A week into March here in Vermont and I’m feeling hopeful! 🙂 I get this adrenaline rush every year about this time after a long winter of snow and cold temperatures. This year, the long winter included isolation due to the pandemic – so the recent infusion of energy is even more satisfying.
I spent the first 40 years of my life in southeastern Pennsylvania. The signs of Spring in the mid-Atantic area are much different than here. As March approached in Pennsylvania, I looked forward to early bulbs such as crocus and daffodils blooming, grasses and fields starting to green up and wildflowers such as bloodroot, hepatica, spring beauties and buttercups beginning to emerge. Certain trees and shrubs started to come alive as well – their buds swelling with the promise of April blossoms – star magnolia, willows, maples, serviceberry and redbud.
Here in Vermont, we still have a substantial snow cover as evidenced by the 3 foot mounds of packed white stuff that continues to circle my house. The signs of Spring are determined by other events that trigger in us a sense that winter has finally started to recede. In a typical year, Town Meeting Day in early March is a time when Vermonter’s congregate and talk about the long Winter and the promise of Spring. It signifies that Spring is indeed on the horizon. The town ice rink that has been meticulously maintained all winter has finally started to melt – ending a popular winter past time and we look forward to spring sports. As temperatures rise above freezing during the day in mid-to-late March, the maple sap starts to flow and the familiar wisps of steam emanating from countless sugar houses across the state reassure us that warmer days are indeed ahead.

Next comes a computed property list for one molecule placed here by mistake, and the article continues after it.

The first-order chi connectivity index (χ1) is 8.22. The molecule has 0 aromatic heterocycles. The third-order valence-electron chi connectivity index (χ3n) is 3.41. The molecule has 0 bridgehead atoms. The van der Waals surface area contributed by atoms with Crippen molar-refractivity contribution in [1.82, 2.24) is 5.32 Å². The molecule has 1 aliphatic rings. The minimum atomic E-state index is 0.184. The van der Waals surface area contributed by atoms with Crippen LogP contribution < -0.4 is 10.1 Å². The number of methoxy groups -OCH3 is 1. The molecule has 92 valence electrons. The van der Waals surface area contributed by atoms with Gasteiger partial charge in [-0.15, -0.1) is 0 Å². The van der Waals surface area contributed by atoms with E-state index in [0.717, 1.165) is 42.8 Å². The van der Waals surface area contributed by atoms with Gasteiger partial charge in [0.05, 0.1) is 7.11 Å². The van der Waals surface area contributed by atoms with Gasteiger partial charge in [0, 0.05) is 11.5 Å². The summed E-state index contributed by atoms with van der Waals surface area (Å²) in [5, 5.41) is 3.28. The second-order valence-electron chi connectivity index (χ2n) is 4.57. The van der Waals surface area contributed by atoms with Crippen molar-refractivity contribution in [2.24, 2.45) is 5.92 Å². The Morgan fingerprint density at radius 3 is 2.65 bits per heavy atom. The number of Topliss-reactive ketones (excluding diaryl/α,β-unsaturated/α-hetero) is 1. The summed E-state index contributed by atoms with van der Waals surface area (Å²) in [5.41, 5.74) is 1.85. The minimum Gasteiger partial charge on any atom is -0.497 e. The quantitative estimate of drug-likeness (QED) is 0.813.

It’s also the time when we prepare for another Vermont tradition that takes hold in late March and April. Mud season. The roads start to break up from the brutal winter freeze and we embrace the challenge of navigating slimy, muddy, deeply rutted back roads. Speculation abounds each year as to just how severe the road conditions will be and what determines a bad year. Weather always factors in. Snow depth and timing? Fall and early winter temperatures? Heavy spring rains? Debate also circulates around road maintenance. Grading done properly? Culverts and ditches correctly placed? Just when you think you’ve figured it out, you are fooled.
I remember one mud season when my boys were in elementary school. We left school in our Mercury Villager van and headed home. We had come down the road earlier in the day when it was still frozen so I did not know what to expect. We live a mile up the gravel road – and I do mean “up”. It is a steady climb to our driveway. The van was not an ideal vehicle for rural Vermont but it is what we had when we moved here from Pennsylvania. We outfitted it with studded tires all around and, with front-wheel drive, it did okay. This particular year was one of the worst mud seasons we’ve had in our 20+ years as Vermont residents. Everyone has their own unique technique for driving in mud. Some drivers prefer the “gun it from the bottom of the hill” approach and use speed to power through. Others (like me) opt for a more subtle, slow approach. As I started up our hill that day, it soon became apparent that this was going to be an adventure in maneuverability. I directed my sons to exit the van and navigate me through the ruts and ridges. They ran uphill along the side of the road, directing me – left, right or stay straight – and with their guidance we made it without incident. I can still picture them so serious in their mission – and it makes me smile.
It is a badge of honor to survive mud season and our reward is – finally – true Spring. Until then, I’m enjoying the blossoms on my two flowering orchids, watching the snow melt slowly from the yard and trying to time my walks so I avoid sinking into inches of mud along the roadway. 🙂